PAYING FOR THE PAST SETTLING THE NATION’S DEBT TO AFRICAN AMERICANS
Reparations for African-Americans has been a hot topic on the presidential campaign trail, with Democratic candidates including Kamala Harris and Elizabeth Warren coming out in favor of compensation for unpaid African-American labor.
But the debate around reparations is nothing new. In fact, it goes back centuries.
On this episode, Nathan, Ed and Brian explore the complicated – and often contentious – history of reparations, from the first mass reparations movement led by Callie House, an ex-slave, to a unique moment when African-Americans in Florida received compensation for the destruction of their community.
JUSTICE FOR THE GU272
In 1838, Georgetown University sold 272 enslaved people to pay off the school’s debts. Now, more than 175 years later, students are seeking justice for the slaves’ descendants. In April, students passed a referendum that would require each undergraduate student pay $27.20 per semester to a fund that will benefit the descendants of the GU272, as the original enslaved people have become known. Ed talks with Georgetown student organizer Mélisande Short-Colomb about the school’s role in reparations.
CALLIE HOUSE & THE MOVEMENT FOR MASS REPARATIONS
Callie House is one of the most important – if little known – people in the history of reparations. Born a slave in 1861, she helped launch the first mass reparations movement led by African-Americans. But by the 1910s, her successes drew ire from federal officials, who accused her of committing fraud. Mary Frances Berry tells Nathan about Callie House and what her movement can teach us today.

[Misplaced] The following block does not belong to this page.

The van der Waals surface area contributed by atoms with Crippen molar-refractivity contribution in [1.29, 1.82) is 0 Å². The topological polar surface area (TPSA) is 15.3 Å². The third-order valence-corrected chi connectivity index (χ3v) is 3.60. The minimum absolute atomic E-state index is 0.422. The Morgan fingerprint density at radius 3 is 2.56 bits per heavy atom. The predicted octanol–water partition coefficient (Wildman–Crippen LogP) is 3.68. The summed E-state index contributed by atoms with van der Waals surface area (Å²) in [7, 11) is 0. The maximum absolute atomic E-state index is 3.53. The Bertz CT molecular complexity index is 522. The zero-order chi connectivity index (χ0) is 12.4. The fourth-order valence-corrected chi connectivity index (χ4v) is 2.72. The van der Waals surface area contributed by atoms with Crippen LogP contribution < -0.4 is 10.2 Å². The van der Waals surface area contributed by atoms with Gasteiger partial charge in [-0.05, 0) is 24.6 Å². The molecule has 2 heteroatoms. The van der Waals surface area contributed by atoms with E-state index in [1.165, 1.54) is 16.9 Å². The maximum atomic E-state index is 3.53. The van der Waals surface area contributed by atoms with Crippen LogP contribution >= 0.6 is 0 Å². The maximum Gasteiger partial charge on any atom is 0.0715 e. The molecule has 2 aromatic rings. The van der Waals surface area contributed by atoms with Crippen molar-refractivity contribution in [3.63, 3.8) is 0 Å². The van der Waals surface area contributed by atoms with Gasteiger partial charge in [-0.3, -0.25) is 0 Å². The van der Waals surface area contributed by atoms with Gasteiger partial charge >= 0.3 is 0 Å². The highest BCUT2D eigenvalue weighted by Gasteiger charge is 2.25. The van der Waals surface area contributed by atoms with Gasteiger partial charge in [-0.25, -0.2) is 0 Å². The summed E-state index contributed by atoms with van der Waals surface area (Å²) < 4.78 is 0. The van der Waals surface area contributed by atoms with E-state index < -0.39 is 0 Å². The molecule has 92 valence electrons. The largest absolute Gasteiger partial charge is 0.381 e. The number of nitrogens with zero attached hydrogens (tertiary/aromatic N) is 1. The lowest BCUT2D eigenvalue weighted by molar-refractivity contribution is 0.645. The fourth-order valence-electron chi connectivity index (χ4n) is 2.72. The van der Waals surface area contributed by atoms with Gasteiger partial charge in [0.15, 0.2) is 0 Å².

Afterglow by Podington Bear
RECOGNIZING THE ROSEWOOD MASSACRE
The town of Rosewood was situated on the gulf coast of Florida, about 50 miles southwest of Gainesville. It was an African-American community with all the trappings of a typical Southern town. But in 1923, Rosewood was destroyed by racial violence. Lizzie Jenkins, a Rosewood descendant, walks us through the harrowing story that was passed down in her family. And Nathan talks with Stephen Hanlon, the lawyer who represented the Rosewood survivors in 1994, about how Florida became one of the first states to pass a reparations bill.
WHAT ‘40 ACRES AND A MULE’ MEANS TODAY
Before the end of the Civil War, Gen. William Sherman issued an order commonly known as “40 acres and a mule” that promised ex-slave families 40 acres of tillable land on the southeastern coast. However, after many families had settled on the land, the policy was reversed and the area was reinstated to white farmers and former slave owners. William Darity says this reversal had huge implications for African-Americans ability to accrue wealth, and catalyzed a staggering racial wealth gap. Brian talks with Darity about how “40 acres and a mule” shaped a racial wealth gap that affects millions of Americans today, and how Democratic presidential candidates should approach reparations policies.
Listen to the podcast or read the transcription here.